After the 1929 crash, the unemployment rate went up to 8.6%. In contrast to the myth that he was laissez-faire, Hoover responded with massive government intervention and called for a cheap credit policy by the Fed.  During the week of the crash, the Fed, in an unprecedented move, added $300 million to bank reserves, doubled its holdings of government securities, and reduced its discount rate from 6% to 4%.  The Fed eventually reduced the discount rate to 1%, a record low at the time.

Hoover was determined to avoid the market liquidation.  Under the belief that a drop in consumer spending would harm the economy, he compelled business leaders to keep wages relatively constant.  Hoover also enacted various public works projects; constructed massive farm subsidies; passed the Smoot-Hawley Tariff to impede foreign competition; created programs to foster home ownership; made loans to states, businesses, and banks; and weakened creditors’ rights in bankruptcies.  Hoover also increased government spending by over 40%.  With a $2 billion deficit in 1931, Hoover and Congress passed one of the largest taxes in history, the Revenue Act of 1932.  Taxes on income were doubled, credits were eliminated, and surtaxes and corporate taxes were increased.  Despite the enormous tax increases, tax revenue declined.

With a rising government deficit becoming a concern, calls for a significant cut in government began to grow.  Many were shocked by President Obama’s recent hysterical and dire warnings that the automatic budget cuts known as the Sequester would force federal prosecutors to let criminals go, deprive Americans of health care, and harm our Navy’s ability to respond to threats (http://www.youtube.com/watch?v=Yh-C0srPmZ0). However, Obama merely stole those drastic warnings from Hoover’s playbook.  In response to a proposal in in 1932 to reduce government spending by $2 billion, Hoover answered:

Your thesis is that the government expenses can be reduced by $2 billion –the amount of the tax decrease.  This is . . . wholly impossible.  It would mean we must give up the postal service, the Merchant Marine, protection of life and property and public health. We would have to turn 40,000 prisoners loose in this country; we would have to stop maintenance of rivers and harbors; we would have to stop all construction working going in aid of unemployment; it would mean abolishment of the Army and Navy.  In other words, it means complete chaos.

The proposed spending cuts would have merely reduced government expenditures and services back to the amount provided during the 1920s.

By the end of Hoover’s first term, the unemployment rate was near 25%.  In an apparent sense of achievement with his intervention, Hoover boasted in his Presidential re-election campaign speech on October 4, 1932:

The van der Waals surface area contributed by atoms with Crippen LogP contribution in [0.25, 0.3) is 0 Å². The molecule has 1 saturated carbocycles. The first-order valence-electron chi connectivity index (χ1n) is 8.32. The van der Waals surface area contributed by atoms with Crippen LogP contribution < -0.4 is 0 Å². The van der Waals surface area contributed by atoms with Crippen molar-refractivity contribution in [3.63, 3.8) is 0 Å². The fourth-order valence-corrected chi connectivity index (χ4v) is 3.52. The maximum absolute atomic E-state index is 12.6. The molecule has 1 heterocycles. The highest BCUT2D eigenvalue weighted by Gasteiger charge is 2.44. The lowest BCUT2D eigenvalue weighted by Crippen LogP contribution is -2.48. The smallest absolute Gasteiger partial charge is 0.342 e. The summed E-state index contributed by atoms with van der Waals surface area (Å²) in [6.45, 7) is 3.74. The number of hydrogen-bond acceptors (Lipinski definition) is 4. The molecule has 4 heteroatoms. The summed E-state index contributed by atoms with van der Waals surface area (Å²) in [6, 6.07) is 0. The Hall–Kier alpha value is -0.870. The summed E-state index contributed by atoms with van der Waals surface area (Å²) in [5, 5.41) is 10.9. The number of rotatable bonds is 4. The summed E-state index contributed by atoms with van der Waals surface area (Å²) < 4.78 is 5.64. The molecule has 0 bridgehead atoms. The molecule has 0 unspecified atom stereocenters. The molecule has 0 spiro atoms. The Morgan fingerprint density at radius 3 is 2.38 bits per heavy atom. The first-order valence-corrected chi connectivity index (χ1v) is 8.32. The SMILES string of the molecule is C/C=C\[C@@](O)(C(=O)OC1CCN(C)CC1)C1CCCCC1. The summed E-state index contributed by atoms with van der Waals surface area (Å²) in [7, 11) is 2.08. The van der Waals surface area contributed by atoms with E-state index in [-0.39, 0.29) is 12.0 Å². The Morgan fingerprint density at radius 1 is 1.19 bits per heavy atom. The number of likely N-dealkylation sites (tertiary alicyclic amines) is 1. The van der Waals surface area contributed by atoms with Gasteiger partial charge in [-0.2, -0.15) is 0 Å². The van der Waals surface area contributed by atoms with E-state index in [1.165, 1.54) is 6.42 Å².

Creating new jobs and giving to the whole system a new breath of life; nothing has ever been devised in our history which has done more for the . . . common run of men and women. Some of the reactionary economists urged that we should allow the liquidation to take its course until we found bottom . . . We determined that we would not follow the advice of the bitter-end liquidationists and see the whole body of debtors of the United States brought to bankruptcy and the savings of our people brought to destruction.

That is hardly the sound of laisser-faire.  (To learn more about the artificial boom of the 1920s and the subsequent intervention by Hoover and the Fed, see America’s Great Depression, by Murray Rothbard.)

 Ironically, FDR campaigned against Hoover’s reckless spending and intervention.  Of course, upon being elected, he increased government spending by 83%.  FDR passed various public works projects, the infamous New Deal, and labor regulations, including unemployment benefits and the minimum wage. The average rate of wages went up 5-8% from 1934-1937, and the unemployment rate continued to remain in the high teens even with the government work programs. FDR’s own Treasury Secretary, Henry Morgenthau, later reflecting on FDR’s policies, declared:

We have tried spending money. We are spending more than we have ever spent before and it does not work. . . . We have never made good on our promises. . . . I say after eight years of this Administration we have just as much unemployment as when we started . . . and an enormous debt to boot!

Prosperity did not return until after World War 2 ended.  The government massively reduced its spending and war factories were converted into factories for producing capital and consumer goods.

Featured-Columnist---DoneJohn Langenderfer is a practicing attorney with a focus in consumer and commercial law.  He can also be reached on his Facebook page.

All opinions expressed belong solely to their authors and may not be construed as the opinions of other writers or of OCR staff.

NEXT IN THIS SERIES: APPLICABLE LESSONS FROM HISTORY.  Check OCR tomorrow for the next installment of “Our Coming Economic Collapse.”

RELATED ON OCR: “Our Coming Economic Collapse, Part 3: Our Recent Boom and Bust Cycles”

RELATED ON OCR: “Our Coming Economic Collapse, Part 2: The Boom and the Bust”

RELATED ON OCR: “Our Coming Economic Collapse, Part 1: Introduction”

READ ALL OCR articles by John Langenderfer here.

[1] Ludwig Von Mises, Monetary Stabilization and Cyclical Policy, p. 131 (1928).

[2] Irving Fisher, New York Times, Sept. 5, 1929.